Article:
This election has been a little crazy-making. But no matter who wins, life goes on. Great things will continue to happen in our community, and we should support them. So let’s talk about West St. Paul nonprofits.
I’ve been especially vocal about some local races here in West St. Paul, so in the interest of supporting local community, I want to encourage people to support some West St. Paul nonprofits.
Nov. 17 is Give to the Max Day, where donations can be multiplied with all kinds of incentives and matching gifts. It’s a great opportunity to rally together to support nonprofits, and you don’t even have to wait until Nov. 17—every donation between now and then will count toward Give to the Max Day.
Every presidential election year since I started blogging I’ve talked about who I’m voting for and why. I do this not so much to convince other people, but for myself. Sometimes I think it’s helpful to have a snapshot of what we were thinking at a certain moment in time. My views have changed over the years, so I think it’s interesting to see that over time.
And oh the 2016 presidential election is one worthy of a snapshot. Or two.
Before I dive too deep, let me give the disclaimer that I don’t like blogging about politics. I did a lot of that in 2008 and ended up alienating some folks, myself included. It’s a difficult subject to talk about, and I wish we could do a better job. This year I tried to stick to local politics.
“If two smart and logical people disagree, it’s most likely because they are acting on different information.” -Bill “Billo” O’Donnell (A Truck Full of Money by Tracey Kidder)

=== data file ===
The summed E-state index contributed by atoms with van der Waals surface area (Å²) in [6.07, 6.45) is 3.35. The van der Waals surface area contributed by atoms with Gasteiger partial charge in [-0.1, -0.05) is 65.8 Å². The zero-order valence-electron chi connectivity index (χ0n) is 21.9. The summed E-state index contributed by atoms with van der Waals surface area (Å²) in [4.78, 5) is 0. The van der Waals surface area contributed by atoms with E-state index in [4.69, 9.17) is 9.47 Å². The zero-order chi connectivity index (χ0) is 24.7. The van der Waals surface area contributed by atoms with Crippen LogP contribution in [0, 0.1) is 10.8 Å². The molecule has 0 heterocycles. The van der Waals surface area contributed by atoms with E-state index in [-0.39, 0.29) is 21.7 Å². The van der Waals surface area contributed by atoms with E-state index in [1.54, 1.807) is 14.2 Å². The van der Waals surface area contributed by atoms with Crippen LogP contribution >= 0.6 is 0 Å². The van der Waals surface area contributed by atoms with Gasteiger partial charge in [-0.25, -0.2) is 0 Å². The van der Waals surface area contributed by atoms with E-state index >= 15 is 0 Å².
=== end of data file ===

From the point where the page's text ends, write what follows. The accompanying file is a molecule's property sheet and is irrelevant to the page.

Sometimes I think that’s the crux of division right now.
All that to say, this is what I think right now. If you disagree with me, that’s fine. But before you think I’m a jerk or an idiot or something, maybe we should examine our underlying positions.
Part of my frustration goes back to the misleading statements and misinformation in the 2014 election. But alas, I’ve been complaining about how hard it is to find information about local races since 2003.
Seriously, the most we get are candidate sites and a few candidate forums and questionnaires. Those are helpful, but there’s no push back. A candidate can say whatever they want and it goes unchallenged. It’s no wonder turnout for local elections is horrendous.
So I’ve written about the West St. Paul mayor, ward 2 and ward 3 city council races, so I might as well explore the ward 1 race and cover all the bases. Incumbent Pat Armon is running for reelection in ward 1 and is facing challenger Bob Pace.
Pat Armon works for the Minnesota Department of Employment and Economic Development. Bob Pace is the owner of Pace’s Tire and Service Center on Robert Street in West St. Paul.
Like other races in the city, I think this one comes down to investment versus low taxes. Pat Armon sees the long-term benefits of investment, that investing in infrastructure will raise property values and bring more business and residents to the city. Bob Pace argues that those investments are costing too much and rising property taxes will drive people away.